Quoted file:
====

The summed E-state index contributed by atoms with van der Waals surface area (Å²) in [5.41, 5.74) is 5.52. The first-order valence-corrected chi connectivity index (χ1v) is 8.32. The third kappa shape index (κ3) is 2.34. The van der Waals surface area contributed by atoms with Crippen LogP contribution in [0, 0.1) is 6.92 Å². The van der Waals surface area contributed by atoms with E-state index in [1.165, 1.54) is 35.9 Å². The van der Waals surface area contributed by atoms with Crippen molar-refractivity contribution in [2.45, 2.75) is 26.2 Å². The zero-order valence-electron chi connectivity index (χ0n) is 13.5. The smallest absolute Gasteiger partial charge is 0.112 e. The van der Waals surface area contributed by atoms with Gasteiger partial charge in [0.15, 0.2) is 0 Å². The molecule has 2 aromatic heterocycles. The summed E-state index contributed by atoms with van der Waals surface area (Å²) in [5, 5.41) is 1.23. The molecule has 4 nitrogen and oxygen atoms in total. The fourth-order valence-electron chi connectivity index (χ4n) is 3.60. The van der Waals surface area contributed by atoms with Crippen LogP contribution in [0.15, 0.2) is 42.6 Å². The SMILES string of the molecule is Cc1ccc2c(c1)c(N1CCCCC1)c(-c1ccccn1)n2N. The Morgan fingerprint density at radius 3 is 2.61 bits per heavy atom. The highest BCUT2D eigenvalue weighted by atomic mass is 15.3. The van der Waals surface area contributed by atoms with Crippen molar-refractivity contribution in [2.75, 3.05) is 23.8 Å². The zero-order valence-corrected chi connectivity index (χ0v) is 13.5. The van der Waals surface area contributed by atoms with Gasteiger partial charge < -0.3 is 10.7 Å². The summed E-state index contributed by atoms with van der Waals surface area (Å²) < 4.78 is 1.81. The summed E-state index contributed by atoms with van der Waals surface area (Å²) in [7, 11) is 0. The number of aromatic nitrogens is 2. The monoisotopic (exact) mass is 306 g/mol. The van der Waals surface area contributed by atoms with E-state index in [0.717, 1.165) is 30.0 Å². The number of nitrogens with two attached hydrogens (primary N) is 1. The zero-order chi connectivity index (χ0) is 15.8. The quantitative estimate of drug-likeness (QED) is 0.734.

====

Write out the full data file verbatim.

The summed E-state index contributed by atoms with van der Waals surface area (Å²) in [5.41, 5.74) is 5.52. The first-order valence-corrected chi connectivity index (χ1v) is 8.32. The third kappa shape index (κ3) is 2.34. The van der Waals surface area contributed by atoms with Crippen LogP contribution in [0, 0.1) is 6.92 Å². The van der Waals surface area contributed by atoms with E-state index in [1.165, 1.54) is 35.9 Å². The van der Waals surface area contributed by atoms with Crippen molar-refractivity contribution in [2.45, 2.75) is 26.2 Å². The zero-order valence-electron chi connectivity index (χ0n) is 13.5. The smallest absolute Gasteiger partial charge is 0.112 e. The van der Waals surface area contributed by atoms with Gasteiger partial charge in [0.15, 0.2) is 0 Å². The molecule has 2 aromatic heterocycles. The summed E-state index contributed by atoms with van der Waals surface area (Å²) in [5, 5.41) is 1.23. The molecule has 4 nitrogen and oxygen atoms in total. The fourth-order valence-electron chi connectivity index (χ4n) is 3.60. The van der Waals surface area contributed by atoms with Crippen LogP contribution in [0.15, 0.2) is 42.6 Å². The SMILES string of the molecule is Cc1ccc2c(c1)c(N1CCCCC1)c(-c1ccccn1)n2N. The Morgan fingerprint density at radius 3 is 2.61 bits per heavy atom. The highest BCUT2D eigenvalue weighted by atomic mass is 15.3. The van der Waals surface area contributed by atoms with Crippen molar-refractivity contribution in [2.75, 3.05) is 23.8 Å². The zero-order valence-corrected chi connectivity index (χ0v) is 13.5. The van der Waals surface area contributed by atoms with Gasteiger partial charge < -0.3 is 10.7 Å². The summed E-state index contributed by atoms with van der Waals surface area (Å²) < 4.78 is 1.81. The summed E-state index contributed by atoms with van der Waals surface area (Å²) in [7, 11) is 0. The number of aromatic nitrogens is 2. The monoisotopic (exact) mass is 306 g/mol. The van der Waals surface area contributed by atoms with E-state index in [0.717, 1.165) is 30.0 Å². The number of nitrogens with two attached hydrogens (primary N) is 1. The zero-order chi connectivity index (χ0) is 15.8. The quantitative estimate of drug-likeness (QED) is 0.734.